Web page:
NIPS 2017
Mon Dec 4th through Sat the 9th, 2017 at Long Beach Convention Center
Paper ID: 890 Accelerated consensus via Min-Sum Splitting

### Reviewer 1

This paper applies an accelerated variant of the min-sum algorithm, called min-sum splitting, to the distributed consensus problem. The paper is very well written, with the contribution clearly placed in the context of the state of the art in the topic. To the best of my knowledge (although I am not an expert on the topic), the results are novel and constitute a qualitative advance. In particular, the paper presents a novel connection between min-sum algorithms and lifted Markov chain techniques. There is a detail which is not clear in the presentation. In page 4, when describing the equivalent objective function that is minimized by the min-sum algorithm to yield the min-sum splitting scheme, the authors write: "...splitting each term $\phi_{vw}$ into $\Gamma_{vw}$ terms, and each term $\phi_v$ into $\delta$ terms,..." However, it is not clear what this means, since $\delta$ and $\Gamma_{vw}$, as introduced on the previous page are real numbers.

### Reviewer 2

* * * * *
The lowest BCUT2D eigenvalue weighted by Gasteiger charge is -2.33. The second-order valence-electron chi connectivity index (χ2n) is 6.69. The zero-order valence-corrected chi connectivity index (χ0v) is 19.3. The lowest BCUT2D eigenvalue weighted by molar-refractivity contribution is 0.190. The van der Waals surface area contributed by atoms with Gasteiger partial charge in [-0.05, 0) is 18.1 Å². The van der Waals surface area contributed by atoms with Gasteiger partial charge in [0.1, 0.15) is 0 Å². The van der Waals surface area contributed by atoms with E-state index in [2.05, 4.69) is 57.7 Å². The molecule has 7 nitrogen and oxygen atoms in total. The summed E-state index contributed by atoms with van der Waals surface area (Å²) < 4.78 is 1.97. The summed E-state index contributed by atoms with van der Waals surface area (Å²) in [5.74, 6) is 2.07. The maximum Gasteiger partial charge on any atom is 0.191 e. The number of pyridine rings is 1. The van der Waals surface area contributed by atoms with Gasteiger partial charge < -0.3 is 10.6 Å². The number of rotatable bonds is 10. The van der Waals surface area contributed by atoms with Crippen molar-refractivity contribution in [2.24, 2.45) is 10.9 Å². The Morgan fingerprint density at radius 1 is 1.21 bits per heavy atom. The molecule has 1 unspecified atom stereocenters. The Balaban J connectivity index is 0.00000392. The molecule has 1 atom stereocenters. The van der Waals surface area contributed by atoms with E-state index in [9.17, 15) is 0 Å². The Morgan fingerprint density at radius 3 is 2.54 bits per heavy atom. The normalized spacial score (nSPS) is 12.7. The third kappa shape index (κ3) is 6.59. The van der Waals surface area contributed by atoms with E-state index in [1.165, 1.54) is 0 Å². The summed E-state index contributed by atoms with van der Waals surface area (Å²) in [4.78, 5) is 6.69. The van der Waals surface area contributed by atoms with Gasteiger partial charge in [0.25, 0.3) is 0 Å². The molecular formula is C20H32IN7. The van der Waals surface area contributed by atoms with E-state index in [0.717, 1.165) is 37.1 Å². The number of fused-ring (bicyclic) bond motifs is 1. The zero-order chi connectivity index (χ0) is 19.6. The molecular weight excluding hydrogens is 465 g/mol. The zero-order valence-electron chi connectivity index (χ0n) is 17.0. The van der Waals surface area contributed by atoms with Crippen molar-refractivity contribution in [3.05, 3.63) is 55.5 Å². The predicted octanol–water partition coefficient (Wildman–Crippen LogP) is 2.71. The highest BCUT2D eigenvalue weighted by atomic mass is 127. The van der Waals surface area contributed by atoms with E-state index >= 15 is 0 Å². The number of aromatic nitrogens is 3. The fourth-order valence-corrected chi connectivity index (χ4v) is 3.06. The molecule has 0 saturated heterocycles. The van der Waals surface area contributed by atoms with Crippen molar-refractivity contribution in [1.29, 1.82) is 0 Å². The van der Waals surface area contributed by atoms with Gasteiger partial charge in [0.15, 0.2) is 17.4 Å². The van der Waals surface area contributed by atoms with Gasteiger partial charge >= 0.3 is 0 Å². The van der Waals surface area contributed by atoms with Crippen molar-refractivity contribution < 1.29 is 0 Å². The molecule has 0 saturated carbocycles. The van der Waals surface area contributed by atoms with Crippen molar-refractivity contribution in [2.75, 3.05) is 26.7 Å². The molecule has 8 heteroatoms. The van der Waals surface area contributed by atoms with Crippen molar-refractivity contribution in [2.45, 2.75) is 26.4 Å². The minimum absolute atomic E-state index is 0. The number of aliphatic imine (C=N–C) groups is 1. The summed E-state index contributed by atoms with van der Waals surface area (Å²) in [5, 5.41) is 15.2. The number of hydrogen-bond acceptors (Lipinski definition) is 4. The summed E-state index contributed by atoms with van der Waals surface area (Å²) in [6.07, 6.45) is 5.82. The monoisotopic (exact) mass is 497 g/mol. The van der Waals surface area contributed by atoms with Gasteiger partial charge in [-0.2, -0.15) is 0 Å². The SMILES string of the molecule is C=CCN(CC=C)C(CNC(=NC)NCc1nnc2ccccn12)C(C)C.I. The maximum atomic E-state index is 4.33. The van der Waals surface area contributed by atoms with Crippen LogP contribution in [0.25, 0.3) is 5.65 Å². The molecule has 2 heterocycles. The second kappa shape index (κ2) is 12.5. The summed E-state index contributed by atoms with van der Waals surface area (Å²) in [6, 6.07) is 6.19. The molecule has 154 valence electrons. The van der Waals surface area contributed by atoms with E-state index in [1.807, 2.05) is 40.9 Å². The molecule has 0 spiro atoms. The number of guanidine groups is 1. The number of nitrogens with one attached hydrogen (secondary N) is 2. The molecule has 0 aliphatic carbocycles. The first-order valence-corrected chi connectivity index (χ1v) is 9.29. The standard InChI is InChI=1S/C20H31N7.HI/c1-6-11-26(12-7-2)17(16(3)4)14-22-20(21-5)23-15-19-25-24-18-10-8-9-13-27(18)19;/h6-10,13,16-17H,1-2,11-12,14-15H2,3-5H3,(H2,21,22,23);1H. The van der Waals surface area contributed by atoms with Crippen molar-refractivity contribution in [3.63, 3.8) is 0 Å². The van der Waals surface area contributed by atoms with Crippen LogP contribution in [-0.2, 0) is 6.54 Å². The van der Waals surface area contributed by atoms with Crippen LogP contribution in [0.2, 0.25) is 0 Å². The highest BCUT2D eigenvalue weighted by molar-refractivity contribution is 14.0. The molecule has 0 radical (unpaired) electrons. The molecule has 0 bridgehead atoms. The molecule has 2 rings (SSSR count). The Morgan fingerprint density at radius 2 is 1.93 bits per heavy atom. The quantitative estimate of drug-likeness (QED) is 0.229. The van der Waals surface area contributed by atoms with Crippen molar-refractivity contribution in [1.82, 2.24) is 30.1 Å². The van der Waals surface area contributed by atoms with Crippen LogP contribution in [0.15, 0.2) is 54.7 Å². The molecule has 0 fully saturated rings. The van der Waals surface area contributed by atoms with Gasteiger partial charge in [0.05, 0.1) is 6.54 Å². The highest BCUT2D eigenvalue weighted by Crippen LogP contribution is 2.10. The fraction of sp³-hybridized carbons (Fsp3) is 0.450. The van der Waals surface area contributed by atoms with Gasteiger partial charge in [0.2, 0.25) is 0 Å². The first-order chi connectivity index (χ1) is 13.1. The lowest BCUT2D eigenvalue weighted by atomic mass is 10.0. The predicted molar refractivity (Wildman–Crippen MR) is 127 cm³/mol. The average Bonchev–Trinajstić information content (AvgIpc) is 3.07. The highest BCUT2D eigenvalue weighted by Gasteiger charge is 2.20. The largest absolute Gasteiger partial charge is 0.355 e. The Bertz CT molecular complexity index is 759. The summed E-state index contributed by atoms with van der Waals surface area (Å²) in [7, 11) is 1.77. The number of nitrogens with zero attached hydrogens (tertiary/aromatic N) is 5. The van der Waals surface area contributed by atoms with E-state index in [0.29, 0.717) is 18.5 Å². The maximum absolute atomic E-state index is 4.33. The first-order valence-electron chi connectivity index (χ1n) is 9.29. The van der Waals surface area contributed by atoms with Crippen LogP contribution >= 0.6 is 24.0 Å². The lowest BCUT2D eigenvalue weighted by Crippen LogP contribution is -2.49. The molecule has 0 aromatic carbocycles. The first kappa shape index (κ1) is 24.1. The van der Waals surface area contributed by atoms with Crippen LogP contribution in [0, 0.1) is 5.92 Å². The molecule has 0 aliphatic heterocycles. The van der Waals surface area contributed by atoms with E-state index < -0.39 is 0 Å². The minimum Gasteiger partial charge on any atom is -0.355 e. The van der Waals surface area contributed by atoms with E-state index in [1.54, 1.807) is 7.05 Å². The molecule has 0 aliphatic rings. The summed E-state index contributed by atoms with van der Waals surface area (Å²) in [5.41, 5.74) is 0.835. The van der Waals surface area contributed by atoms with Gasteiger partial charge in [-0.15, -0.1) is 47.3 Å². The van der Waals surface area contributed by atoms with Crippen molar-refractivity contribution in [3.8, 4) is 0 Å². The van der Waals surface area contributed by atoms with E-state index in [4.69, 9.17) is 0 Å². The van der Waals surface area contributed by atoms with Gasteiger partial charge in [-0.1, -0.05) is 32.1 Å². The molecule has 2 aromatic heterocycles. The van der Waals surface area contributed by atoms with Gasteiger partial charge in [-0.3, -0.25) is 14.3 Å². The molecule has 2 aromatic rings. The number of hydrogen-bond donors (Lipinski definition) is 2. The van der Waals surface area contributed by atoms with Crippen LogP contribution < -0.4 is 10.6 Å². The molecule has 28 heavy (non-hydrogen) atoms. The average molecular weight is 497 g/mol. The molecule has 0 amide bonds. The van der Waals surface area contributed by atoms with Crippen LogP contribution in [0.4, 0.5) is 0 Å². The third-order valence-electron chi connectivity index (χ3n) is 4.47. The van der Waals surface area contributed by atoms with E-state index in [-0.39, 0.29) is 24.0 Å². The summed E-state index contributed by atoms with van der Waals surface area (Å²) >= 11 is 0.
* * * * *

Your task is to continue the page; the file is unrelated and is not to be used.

This paper studies the convergence rate of a so-called min-sum splitting method on the average consensus problem. In general he paper reads fine but the improvement of the result seems not impressive. Detailed comments are as follows. (1) It writes that This rate is optimal for graphs with good expansion properties, such as the complete graph. In this case the convergence time, i.e., the number of iterations required to reach a prescribed level of error accuracy in the… of the dimension of the problem, as…’’. For complete graphs, the linear rate is 0 because everyone converges to the average in 1 step. Also complete graphs are too special to be representative. So for which general category of graphs the complexity does not depend on the dimension (number of nodes)? Which general category of graphs is considered as good? (2) In this paragraph (same as comment 1), the literature review should include ‘’Linear Time Average Consensus on Fixed Graphs and Implications for Decentralized Optimization and Multi-Agent Control’’ by Olshevsky. Its convergence rate should be reported properly (more explanation will be given in comment 8). The reference mentioned here has reached a rather competitive or ever better bound compared the result of the submission. (3) At the top of page 2, for consensus optimization, important references like On the Linear Convergence of the ADMM in Decentralized Consensus Optimization’’ by Shi, Ling, Kun, Wu, and Yin, Optimal algorithms for smooth and strongly convex distributed optimization in networks’’ by Scaman, Bach, Bubeck, Lee, Massoulié should be cited. Also the authors should report the state-of-the-art algorithms for consensus optimization and their corresponding (linear) convergence rates. (4) When discussing lifted graph and Markov chain, this paper ignored a very related paper Markov Chain Lifting and Distributed ADMM’’ by Franca and Bento. (5) The content of the the last paragraph of page 5 is a long known fact. Should refer to Generalized consensus computation in networked systems with erasure links’’ by Rabbat, Nowak, and Bucklew. In the sequel, the connection between those variants and Heavy ball/Nesterov/Polyak is known to the field. (6) There are many important references regarding consensus optimization the authors have ignored. For example, Extra: An exact first-order algorithm for decentralized consensus optimization’’ by Shi, Ling, Wu, and Yin. Fast distributed gradient methods’’ by Jakovetic, J Xavier, and Moura. (7) Proposition 3 seems to be trivial and is a supplementary contribution. (8) The rate has reached by this paper, D log(D/eps), does not seem to have a significant improvement on the rate D log(1/eps) that has been reached by Linear Time Average Consensus on Fixed Graphs and Implications for Decentralized Optimization and Multi-Agent Control (see comment 2). Especially in the worst case scenario (holds for all graphs), D~n, the bound is even worse than that has been achieved in Linear Time Average Consensus….’’. (9) The paperLinear Time Average Consensus…’’ improves the bound through Nesterov’s acceleration. The reviewer suspects that the so-called Auxiliary message-passing scheme’’ proposed by the authors is again a Nestov’s acceleration applied to min-sum algorithm. This is fine but the analysis is done for consensus which boils down to analyzing a linear system and is supposed to be not hard. The contribution of the paper becomes not clear given such situation. (10) The tiny improvement may come from a careful handle on the spectral gap of graphs. Eventually the worst case bound is still O(n) because O(n)=O(D) for the set of all graphs with n nodes. (11) Line 243 of page 6. The graph is simple but the author is using directed edges. This is confusing. (12) Typo at line 220 of page 6. Laplacian—> Lagrangian. After rebuttal: The reviewer is satisfied with the authors' response. But the evaluation score from this reviewer stays the same.